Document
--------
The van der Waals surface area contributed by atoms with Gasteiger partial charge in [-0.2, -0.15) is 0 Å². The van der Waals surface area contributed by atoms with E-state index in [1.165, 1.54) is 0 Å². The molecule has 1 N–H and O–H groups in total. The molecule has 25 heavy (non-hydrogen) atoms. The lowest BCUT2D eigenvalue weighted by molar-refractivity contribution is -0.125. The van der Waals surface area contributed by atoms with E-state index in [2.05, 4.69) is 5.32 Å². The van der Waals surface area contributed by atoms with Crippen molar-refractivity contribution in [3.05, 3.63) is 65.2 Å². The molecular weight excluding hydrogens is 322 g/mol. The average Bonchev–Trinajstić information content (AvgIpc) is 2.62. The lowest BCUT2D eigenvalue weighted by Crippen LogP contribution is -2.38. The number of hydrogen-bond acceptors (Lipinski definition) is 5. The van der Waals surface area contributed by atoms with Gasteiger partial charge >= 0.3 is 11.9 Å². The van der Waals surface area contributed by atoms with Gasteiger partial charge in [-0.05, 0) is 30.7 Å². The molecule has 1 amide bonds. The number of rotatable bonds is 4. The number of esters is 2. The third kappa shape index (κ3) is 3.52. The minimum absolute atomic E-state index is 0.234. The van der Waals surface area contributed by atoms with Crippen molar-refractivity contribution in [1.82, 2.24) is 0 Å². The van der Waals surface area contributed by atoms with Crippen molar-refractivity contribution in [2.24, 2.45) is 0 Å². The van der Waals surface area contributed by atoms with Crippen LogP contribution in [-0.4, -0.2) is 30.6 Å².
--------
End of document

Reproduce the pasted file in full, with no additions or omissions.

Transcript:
The van der Waals surface area contributed by atoms with Gasteiger partial charge in [-0.2, -0.15) is 0 Å². The van der Waals surface area contributed by atoms with E-state index in [1.165, 1.54) is 0 Å². The molecule has 1 N–H and O–H groups in total. The molecule has 25 heavy (non-hydrogen) atoms. The lowest BCUT2D eigenvalue weighted by molar-refractivity contribution is -0.125. The van der Waals surface area contributed by atoms with E-state index in [2.05, 4.69) is 5.32 Å². The van der Waals surface area contributed by atoms with Crippen molar-refractivity contribution in [3.05, 3.63) is 65.2 Å². The molecular weight excluding hydrogens is 322 g/mol. The average Bonchev–Trinajstić information content (AvgIpc) is 2.62. The lowest BCUT2D eigenvalue weighted by Crippen LogP contribution is -2.38. The number of hydrogen-bond acceptors (Lipinski definition) is 5. The van der Waals surface area contributed by atoms with Gasteiger partial charge >= 0.3 is 11.9 Å². The van der Waals surface area contributed by atoms with Gasteiger partial charge in [-0.05, 0) is 30.7 Å². The molecule has 1 amide bonds. The number of rotatable bonds is 4. The number of esters is 2. The third kappa shape index (κ3) is 3.52. The minimum absolute atomic E-state index is 0.234. The van der Waals surface area contributed by atoms with Crippen molar-refractivity contribution in [1.82, 2.24) is 0 Å². The van der Waals surface area contributed by atoms with Crippen molar-refractivity contribution in [2.24, 2.45) is 0 Å². The van der Waals surface area contributed by atoms with Crippen LogP contribution in [-0.4, -0.2) is 30.6 Å².